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Adriano Angelucci, Giovanni Luca Gravina, Nadia Rucci, Danilo Millimaggi, Claudio Festuccia, Paola Muzi, Anna Teti, Carlo Vicentini, and Mauro Bologna

The activation of epidermal growth factor receptor (EGF-R) plays a key role in the promotion of proliferation and invasion in prostatic carcinoma (PCa). Gefitinib (Iressa; ZD1839), an orally active EGF-R tyrosine kinase inhibitor, has shown an important anti-proliferative activity in tumors expressing EGF-R both in vitro and in vivo. Our aim was to elucidate the role of gefitinib in the modulation of the metastatic spread of PCa cells. The therapeutic role of gefitinib was investigated by evaluating the proliferative and invasive ability of the PCa cell line PC3 and of its high metastatic sub-line, PCb2, by in vitro assays and intracardiac injection in nude mice. The inhibitory effect of gefitinib was tested in vivo by injecting PCa cells subcutaneously or in the left ventricle of nude mice and by administrating daily 150 mg/kg of gefitinib. While xenograft growth was equally reduced in all PCa lines (about 50%), the bone metastasis formation was inhibited especially for the high metastatic PCb2 sub-line (81%) in comparison to PC3 cells (47%). The comparative in vitro analysis among PCa cell lines showed that PCb2 cells were more sensitive to the inhibitory effect of gefitinib in their invasive ability compared to parental PC3 cells but not in their proliferation rate. Moreover, PCb2 cells demonstrated an increased invasive ability in vitro in response to bone stromal cell conditioned medium (BCM). The simultaneous presence of 0.1 ng/ml gefitinib was sufficient to reduce the number of invaded cells in the presence of both EGF and BCM. The molecular characterization of the highly aggressive PCa sub-lines demonstrated that this phenomenon was associated with an increment in uPA/uPAR axis but not in EGF-R expression. In conclusion, our data suggest that the use of gefitinib as a therapeutic agent may be indicated in the control of PCa spreading to bone.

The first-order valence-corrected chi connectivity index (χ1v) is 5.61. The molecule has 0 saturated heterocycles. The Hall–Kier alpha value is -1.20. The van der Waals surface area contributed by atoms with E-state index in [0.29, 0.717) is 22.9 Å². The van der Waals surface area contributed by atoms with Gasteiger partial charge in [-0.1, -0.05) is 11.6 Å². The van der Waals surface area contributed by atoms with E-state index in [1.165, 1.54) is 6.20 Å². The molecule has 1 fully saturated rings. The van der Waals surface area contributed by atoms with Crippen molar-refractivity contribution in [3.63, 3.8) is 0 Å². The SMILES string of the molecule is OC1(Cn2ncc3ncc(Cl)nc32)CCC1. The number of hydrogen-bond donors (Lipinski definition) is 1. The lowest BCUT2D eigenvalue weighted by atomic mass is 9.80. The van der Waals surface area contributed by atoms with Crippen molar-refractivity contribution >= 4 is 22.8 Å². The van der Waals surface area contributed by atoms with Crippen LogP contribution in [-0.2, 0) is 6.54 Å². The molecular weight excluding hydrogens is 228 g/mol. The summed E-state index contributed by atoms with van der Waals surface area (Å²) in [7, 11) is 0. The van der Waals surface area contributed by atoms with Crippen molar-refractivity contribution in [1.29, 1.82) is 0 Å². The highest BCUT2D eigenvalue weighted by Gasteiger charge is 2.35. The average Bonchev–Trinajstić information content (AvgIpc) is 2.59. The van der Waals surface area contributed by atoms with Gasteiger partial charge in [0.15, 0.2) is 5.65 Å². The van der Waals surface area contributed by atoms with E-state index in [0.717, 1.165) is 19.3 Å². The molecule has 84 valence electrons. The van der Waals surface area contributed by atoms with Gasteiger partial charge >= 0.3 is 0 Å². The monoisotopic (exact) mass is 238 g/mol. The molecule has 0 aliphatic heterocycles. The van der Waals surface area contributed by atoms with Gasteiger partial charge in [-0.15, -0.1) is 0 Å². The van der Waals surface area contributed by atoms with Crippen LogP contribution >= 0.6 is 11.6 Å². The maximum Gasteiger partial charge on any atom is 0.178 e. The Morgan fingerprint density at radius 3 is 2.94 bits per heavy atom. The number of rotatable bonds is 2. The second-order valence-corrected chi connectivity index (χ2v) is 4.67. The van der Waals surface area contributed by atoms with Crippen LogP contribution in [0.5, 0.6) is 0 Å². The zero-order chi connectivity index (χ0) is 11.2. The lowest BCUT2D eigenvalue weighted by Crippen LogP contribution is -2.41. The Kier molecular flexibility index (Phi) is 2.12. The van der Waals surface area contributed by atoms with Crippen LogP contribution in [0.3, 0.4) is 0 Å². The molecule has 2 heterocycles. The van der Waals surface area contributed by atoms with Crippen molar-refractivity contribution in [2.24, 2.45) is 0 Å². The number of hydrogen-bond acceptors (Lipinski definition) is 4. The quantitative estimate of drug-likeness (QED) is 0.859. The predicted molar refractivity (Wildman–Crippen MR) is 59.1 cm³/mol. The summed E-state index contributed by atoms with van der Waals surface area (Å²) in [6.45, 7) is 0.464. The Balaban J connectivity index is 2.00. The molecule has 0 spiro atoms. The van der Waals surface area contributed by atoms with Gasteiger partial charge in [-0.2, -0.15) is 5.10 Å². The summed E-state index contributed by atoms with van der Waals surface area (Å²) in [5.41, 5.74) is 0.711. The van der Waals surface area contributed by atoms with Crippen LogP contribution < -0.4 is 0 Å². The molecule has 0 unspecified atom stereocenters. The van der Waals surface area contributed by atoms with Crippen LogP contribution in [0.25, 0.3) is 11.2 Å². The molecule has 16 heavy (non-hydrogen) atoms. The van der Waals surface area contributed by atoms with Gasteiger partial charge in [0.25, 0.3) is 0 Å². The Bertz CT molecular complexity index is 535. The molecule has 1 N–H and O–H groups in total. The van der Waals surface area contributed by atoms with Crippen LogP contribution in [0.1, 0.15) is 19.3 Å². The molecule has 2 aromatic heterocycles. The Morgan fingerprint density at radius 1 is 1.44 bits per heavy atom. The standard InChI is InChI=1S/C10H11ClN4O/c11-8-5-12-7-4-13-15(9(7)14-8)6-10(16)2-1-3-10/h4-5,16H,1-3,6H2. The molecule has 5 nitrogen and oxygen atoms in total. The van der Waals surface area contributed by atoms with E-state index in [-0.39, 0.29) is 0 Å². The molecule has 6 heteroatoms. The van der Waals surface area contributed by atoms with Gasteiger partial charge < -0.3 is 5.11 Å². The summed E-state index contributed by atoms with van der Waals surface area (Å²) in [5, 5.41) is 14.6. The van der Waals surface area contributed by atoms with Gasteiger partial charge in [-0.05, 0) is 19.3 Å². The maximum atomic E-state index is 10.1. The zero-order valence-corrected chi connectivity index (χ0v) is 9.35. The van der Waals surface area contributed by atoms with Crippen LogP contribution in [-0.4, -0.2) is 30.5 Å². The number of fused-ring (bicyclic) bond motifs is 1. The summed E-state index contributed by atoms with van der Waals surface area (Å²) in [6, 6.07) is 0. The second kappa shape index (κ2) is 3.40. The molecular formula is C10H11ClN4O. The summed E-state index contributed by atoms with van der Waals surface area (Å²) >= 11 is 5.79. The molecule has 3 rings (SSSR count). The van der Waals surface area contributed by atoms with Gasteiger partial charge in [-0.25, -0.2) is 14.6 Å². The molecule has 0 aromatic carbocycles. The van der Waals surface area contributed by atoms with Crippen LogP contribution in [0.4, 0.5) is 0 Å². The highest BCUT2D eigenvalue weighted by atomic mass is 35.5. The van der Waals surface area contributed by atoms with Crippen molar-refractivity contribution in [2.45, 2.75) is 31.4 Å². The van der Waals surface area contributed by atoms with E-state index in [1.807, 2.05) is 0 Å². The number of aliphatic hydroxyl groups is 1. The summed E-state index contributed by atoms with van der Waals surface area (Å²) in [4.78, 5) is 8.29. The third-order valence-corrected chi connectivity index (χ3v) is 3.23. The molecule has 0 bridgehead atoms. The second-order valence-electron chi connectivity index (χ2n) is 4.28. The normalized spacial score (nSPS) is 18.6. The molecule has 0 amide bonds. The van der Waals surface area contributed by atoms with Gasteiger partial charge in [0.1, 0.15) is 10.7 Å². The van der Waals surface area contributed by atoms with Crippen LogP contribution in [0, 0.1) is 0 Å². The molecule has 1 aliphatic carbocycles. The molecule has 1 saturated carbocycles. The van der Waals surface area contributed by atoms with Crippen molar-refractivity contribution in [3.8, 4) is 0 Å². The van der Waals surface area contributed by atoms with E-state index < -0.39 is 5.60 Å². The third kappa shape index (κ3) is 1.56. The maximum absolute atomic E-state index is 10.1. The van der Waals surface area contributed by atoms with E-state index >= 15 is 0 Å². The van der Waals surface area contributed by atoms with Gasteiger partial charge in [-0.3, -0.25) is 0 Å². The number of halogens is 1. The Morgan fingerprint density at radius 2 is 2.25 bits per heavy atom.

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Claudio Festuccia, Giovanni Luca Gravina, Anna Maria D'Alessandro, Paola Muzi, Danilo Millimaggi, Vincenza Dolo, Enrico Ricevuto, Carlo Vicentini, and Mauro Bologna

One of the major obstacles in the treatment of hormone-refractory prostate cancer (HRPC) is the development of chemoresistant tumors. The aim of this study is to evaluate the role of azacitidine as chemosensitizing agent in association with docetaxel (DTX) and cisplatin using two models of aggressive prostate cancer, the 22rv1, and PC3 cell lines. Azacitidine shows antiproliferative effects associated with increased proportion of cells in G0/G1 and evident apoptosis in 22rv1 cells and increased proportion of cells in G2/M phase with the absence of acute cell killing in PC3 cells. In vivo, azacitidine (0.8 mg/kg i.p.) reduced tumor proliferation and induced apoptosis in both xenografts upmodulating the expression of p16INKA, Bax, Bak, p21/WAF1, and p27/KIP1, and inhibiting the activation of Akt activity and the expression of cyclin D1, Bcl-2, and Bcl-XL. In vitro treatments with azacitidine lead to upregulation of cleaved caspase 3 and PARP. BCl2 antagonists, such as HA-14-1, enhanced the effects of azacitidine in these two prostate cancer models. In addition, azacitidine showed synergistic effects with both DTX and cisplatin. In vivo this agent caused tumor growth delay without complete regression in xenograft systems. Azacitidine sensitized PC3 and 22rv1 xenografts to DTX and cisplatin treatments. These combinations were also tolerable in mice and superior to either agent alone. As DTX is the standard first-line chemotherapy for HRPC, the development of DTX-based combination therapies is of great interest in this disease stage. Our results provide a rationale for clinical trials on combination treatments with azacitidine in patients with hormone-refractory and chemoresistant prostate tumors.